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Lebanese political scientist Dr. Jamal Wakim. Photo: Private

Lebanon faces a ‘crisis of the system’

Lebanon is currently being shaken by public mass protests against the government. Lebanese political scientist and author Dr. Jamal Wakim offers an insight exclusively for FreeWestMedia.

Published: October 23, 2019, 12:34 pm

    Dr. Wakim, since the middle of October more and more people have been protesting on the streets of Lebanon. Western media reported that it started with the protest against an idea of the Lebanese government to tax the usage of the mobile messenger service WhatsApp. Is that true?

    Wakim: This might be the last straw that broke the camel’s back, but Lebanon has been witnessing mobilization of the masses since 2010 due to the failing political system, mismanagement of the economy for at least four decades, accumulated debt that reached 200 percent of Lebanon’s GDP, failing public services, high unemployment rates, and the corruption of the political elite which has been trying to take extreme measures by taxing the poor and the middle class and sparing itself and the banking sector from any taxes.

    Lebanon seems to have been economically paralyzed for decades now: The population suffers under frequent electricity cuts, high prices, low salaries and increasing problems with the country´s businesses…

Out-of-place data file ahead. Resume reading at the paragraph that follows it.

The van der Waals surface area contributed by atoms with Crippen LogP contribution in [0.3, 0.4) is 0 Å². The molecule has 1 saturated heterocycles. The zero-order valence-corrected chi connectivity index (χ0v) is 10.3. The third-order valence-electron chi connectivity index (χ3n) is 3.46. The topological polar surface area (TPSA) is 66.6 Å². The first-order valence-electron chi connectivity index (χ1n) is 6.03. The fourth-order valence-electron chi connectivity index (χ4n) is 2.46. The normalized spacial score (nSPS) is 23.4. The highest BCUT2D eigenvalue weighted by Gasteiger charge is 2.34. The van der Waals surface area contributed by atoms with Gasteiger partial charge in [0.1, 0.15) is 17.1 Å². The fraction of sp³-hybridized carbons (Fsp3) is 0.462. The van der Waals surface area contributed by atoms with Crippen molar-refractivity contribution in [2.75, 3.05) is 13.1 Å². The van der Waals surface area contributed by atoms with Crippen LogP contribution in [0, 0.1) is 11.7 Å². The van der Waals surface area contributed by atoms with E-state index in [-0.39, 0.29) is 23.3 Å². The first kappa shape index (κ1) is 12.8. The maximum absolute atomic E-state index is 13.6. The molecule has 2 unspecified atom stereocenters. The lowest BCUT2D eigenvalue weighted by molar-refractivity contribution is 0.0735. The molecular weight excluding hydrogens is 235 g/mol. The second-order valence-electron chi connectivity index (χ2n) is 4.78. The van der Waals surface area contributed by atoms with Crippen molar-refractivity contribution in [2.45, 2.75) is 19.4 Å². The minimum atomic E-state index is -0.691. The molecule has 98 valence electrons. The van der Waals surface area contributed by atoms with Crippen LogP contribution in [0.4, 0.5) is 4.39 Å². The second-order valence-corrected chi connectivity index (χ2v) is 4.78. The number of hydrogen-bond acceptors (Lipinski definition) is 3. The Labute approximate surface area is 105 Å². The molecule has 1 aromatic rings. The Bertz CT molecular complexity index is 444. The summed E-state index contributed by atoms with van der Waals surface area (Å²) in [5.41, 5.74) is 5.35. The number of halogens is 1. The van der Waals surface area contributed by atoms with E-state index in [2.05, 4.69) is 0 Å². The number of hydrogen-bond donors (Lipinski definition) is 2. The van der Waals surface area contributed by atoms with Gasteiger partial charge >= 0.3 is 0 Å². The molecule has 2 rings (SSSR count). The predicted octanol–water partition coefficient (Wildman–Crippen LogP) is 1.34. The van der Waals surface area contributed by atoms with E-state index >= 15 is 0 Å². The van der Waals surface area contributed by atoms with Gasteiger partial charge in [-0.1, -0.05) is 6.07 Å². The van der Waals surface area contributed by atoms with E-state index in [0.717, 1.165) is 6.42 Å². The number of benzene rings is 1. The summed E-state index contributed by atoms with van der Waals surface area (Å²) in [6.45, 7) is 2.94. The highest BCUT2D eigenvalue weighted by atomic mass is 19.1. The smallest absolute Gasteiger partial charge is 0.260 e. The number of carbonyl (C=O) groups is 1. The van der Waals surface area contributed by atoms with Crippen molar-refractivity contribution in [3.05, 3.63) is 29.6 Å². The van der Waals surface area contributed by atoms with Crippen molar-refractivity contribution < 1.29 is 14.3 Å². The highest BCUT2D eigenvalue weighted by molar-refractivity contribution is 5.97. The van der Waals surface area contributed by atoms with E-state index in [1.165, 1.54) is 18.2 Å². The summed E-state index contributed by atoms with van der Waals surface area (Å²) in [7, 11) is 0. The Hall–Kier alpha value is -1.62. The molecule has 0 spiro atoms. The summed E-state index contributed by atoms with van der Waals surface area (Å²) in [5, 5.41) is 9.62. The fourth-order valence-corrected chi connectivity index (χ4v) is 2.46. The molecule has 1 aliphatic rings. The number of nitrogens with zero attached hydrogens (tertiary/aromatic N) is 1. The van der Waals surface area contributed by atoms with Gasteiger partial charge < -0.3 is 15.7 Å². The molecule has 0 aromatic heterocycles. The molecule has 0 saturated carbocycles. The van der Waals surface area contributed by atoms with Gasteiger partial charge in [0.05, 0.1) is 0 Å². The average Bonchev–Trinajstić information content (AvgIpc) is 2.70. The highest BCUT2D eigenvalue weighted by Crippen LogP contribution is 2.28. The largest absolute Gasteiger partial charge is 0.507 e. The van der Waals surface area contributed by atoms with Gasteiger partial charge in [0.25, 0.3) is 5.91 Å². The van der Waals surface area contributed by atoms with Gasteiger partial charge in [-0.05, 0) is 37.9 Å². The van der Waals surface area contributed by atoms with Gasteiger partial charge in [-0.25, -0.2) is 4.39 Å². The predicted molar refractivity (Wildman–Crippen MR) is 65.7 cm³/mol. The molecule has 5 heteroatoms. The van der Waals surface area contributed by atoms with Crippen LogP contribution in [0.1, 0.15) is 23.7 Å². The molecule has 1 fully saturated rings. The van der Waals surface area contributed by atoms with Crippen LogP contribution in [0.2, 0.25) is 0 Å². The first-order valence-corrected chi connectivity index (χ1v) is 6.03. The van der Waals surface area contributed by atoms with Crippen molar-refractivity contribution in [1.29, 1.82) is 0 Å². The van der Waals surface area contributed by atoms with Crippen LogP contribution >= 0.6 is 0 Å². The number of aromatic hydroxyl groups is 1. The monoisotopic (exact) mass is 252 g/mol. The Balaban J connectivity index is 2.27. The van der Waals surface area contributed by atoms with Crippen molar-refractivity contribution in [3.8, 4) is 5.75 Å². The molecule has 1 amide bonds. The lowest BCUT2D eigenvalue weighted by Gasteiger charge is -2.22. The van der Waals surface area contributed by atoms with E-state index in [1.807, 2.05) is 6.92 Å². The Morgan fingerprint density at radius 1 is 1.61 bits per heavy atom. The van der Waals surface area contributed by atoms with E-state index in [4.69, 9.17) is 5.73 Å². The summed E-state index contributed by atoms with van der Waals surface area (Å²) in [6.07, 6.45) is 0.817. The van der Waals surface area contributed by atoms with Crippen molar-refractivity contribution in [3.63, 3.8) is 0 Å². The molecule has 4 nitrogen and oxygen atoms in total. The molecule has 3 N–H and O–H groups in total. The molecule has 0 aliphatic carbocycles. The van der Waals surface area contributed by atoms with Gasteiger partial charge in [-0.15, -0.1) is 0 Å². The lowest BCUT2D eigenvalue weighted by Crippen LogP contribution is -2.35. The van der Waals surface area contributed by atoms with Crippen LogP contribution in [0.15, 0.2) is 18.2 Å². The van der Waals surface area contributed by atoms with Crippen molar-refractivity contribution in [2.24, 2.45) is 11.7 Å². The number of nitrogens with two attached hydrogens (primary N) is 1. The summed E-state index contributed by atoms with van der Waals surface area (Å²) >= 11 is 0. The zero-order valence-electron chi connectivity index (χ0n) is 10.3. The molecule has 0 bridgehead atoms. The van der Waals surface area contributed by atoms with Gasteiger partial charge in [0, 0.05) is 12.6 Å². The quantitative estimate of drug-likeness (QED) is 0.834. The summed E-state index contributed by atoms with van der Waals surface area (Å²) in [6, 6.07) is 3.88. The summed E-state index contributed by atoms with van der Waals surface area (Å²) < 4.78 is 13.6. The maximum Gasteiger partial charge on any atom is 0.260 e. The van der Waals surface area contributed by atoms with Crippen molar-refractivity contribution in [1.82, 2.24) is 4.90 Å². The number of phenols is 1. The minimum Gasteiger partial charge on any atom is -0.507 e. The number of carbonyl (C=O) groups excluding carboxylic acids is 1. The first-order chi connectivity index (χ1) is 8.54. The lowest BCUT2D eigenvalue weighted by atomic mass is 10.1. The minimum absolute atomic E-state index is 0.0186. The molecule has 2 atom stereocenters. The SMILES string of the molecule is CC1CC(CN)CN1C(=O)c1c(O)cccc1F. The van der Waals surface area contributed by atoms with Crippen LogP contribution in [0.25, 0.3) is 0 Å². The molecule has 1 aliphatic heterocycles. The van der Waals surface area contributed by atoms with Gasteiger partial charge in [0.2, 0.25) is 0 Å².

Wakim: Since its establishment in its smaller version with the Mutasarrifyah [Ottoman system] in 1861, and then with the establishment of Greater Lebanon, the country was meant to be the Hong Kong of the Middle East, i.e. a financial mercantile center for French capital in the region.

    The 1950s saw the inclusion of the Petro Dollar capital and the immigrant’s capital. The 1970s saw a retreat of French capital in favor of elites linked to American capital and the rise of neoliberalism in the world. However, starting from the 1980s onward there was a rise of other financial sectors in the Middle East and mainly in the Gulf region.

    So, Lebanon lost the traditional environmental factors that helped it play the role of the Switzerland of the Middle East. During the post-civil war era, the country saw an attempt to re-establish that role counting on the success of peace with Israel.

    This is why the political economic elite neglected industry and agriculture and focused on financial speculation under the supervision of the US-American Federal Bank. Foreign debt skyrocketed and the state in 1998 faced a crucial situation as peace was not achieved and the benefits of peace were not reaped. This is when the political financial elite decided to stop all public investments in the country which led to a dangerous deterioration in all sectors.

    Is the organised sectarian political system of Lebanon one of the problems?